Cork or screwcap, screwcap or cork?

Published by Sally on April 3, 2013

 I recently came across a couple of tasty wines from the almost unknown top (closer to the source) / bottom (in the Massif Central) corner of the Loire valley.

Not only were they pretty tasty and good value, the importer working with the producer had bottled the same wine under cork and screwcap. That’s always a fun tasting to do. Purely anecdotal, but fun nonetheless.

I found not much difference between the gamays, and I preferred the slightly sweeter (apparently) fruit under the screwcap. On the pinot noirs, I perceived more differences, and I preferred the cork-stoppered version.  For what it’s worth.

I did a blind taste-test of the two pinot noirs on some non-wine trade mates who concluded they tasted the same.

For chapter, verse, point and punctuation on the area and its wines, read this from Richard Kelley MW’s “definitive Loire wine guide”. The company he works for imports these wines.

Tasting, at home, March 2013

Cave Saint Verny, Gamay 2011, Cotes d’Auvergne, £7.50, Wine Society
Cork, 14%
Medium deep ruby with purple hint to the colour. Crunchy black cherry nose with a bit of liquorice spice too.  Same on palate, medium weight with core of sweet fruit tempered by chalky tannin. Quite plush fruit on mid palate – sweet cherry compote. Kick of 14% alcohol is definitely noticeable at the end of the palate.

Cave Saint Verny, Gamay 2011, Cotes d’Auvergne
Screwcap, 14%
Same colour. Crunchy black cherry nose, and a bit of liquorice spice. Maybe the chalkiness of tannin frame is showing less on this wine, though obviously I’m looking for differences. Alcohol kick is similarly noticeable. Maybe it has a bit less grip, which accentuates the core of sweet fruit.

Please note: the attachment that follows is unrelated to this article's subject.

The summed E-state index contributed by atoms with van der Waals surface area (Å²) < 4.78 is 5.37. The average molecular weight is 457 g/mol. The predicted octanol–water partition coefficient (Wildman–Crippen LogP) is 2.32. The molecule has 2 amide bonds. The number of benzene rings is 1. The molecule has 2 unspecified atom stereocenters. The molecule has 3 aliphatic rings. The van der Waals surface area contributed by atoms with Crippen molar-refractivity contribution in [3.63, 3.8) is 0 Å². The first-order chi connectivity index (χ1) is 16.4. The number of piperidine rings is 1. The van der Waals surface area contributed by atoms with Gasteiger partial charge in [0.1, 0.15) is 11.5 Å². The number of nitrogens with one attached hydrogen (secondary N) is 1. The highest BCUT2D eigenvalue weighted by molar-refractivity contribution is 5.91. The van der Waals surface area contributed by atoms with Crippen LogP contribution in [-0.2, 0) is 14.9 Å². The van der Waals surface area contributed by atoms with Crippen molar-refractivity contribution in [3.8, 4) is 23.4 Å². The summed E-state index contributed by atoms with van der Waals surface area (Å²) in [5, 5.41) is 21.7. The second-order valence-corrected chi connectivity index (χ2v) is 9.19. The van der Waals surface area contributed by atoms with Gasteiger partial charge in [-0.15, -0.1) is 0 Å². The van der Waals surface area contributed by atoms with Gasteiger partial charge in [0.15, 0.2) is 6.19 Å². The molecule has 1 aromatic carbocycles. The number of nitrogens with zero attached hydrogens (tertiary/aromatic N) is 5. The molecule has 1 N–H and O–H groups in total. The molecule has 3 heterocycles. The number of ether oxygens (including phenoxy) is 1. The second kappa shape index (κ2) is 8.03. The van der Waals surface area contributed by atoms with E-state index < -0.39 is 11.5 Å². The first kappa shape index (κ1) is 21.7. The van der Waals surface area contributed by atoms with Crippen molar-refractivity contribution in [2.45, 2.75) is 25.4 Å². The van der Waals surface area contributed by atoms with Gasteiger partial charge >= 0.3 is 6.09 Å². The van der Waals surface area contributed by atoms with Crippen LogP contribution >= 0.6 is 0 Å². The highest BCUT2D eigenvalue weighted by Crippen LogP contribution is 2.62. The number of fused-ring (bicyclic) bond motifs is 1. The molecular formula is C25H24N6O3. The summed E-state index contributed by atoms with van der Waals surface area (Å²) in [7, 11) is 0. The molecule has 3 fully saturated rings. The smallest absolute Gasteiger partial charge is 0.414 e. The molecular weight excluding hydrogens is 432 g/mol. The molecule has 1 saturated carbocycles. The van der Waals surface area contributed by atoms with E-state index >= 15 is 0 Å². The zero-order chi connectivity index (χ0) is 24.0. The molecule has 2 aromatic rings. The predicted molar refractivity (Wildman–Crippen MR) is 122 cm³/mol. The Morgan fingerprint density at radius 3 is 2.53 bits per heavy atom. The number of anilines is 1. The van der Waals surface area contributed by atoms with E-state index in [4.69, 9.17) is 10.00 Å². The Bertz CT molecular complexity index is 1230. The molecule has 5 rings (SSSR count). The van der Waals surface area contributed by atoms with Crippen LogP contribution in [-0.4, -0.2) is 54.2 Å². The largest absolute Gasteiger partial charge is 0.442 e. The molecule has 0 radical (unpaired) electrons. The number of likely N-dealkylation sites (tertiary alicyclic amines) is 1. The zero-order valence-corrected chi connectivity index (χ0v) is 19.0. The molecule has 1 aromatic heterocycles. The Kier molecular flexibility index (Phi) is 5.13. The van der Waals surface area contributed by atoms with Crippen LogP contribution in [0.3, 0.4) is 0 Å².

Cave Saint Verny, Pinot Noir 2010,  IGP Puy de Dôme, £7.50, Wine Society
Cork, 13.5%
Medium pale, erring to garnet colour. Immediate nose of lifted, perfumed wild strawberries and blossom, not hugely intense but delicately perfumed and the first, obvious smell. Fresh strawberry and crunchy cranberry attack on the palate. Very good varietal definition here for such a modestly priced pinot noir. Mid palate has lift and perfumed summer berry fruits plus a liquorice stick spiceness of complexity. Upright, fine, dry tannins in the core to add structure.  Really tasty, very good value pinot noir.

Cave Saint Verny, Pinot Noir 2010,  IGP Puy de Dôme
Screwcap, 13.5%
Same colour. I might say more fruity, less perfumed on the nose; more cherries, less ‘elevated’ aromas maybe. Palate seems similarly structured to the gamay under screwcap – less grip, backbone, more gloopy, amorphous (relatively).  Less overt varietal definition, less upright structure.

I prefer the aroma and “drier” – slightly grippier (relatively), more tannic (relatively) structure of the pinot noir under cork. Under screwcap it felt rounder, fatter, gloopier, with less glaring varietal character than under cork. So I’d rate the cork one highly as having typical varietal definition and with floral aromatics. But the screwcap one had no wow factor for me. It’s all in the right place, but it wasn’t especially aromatic, which is an important component of pinot noir for me.

Please feel free to comment on this article

Jump to the top of this page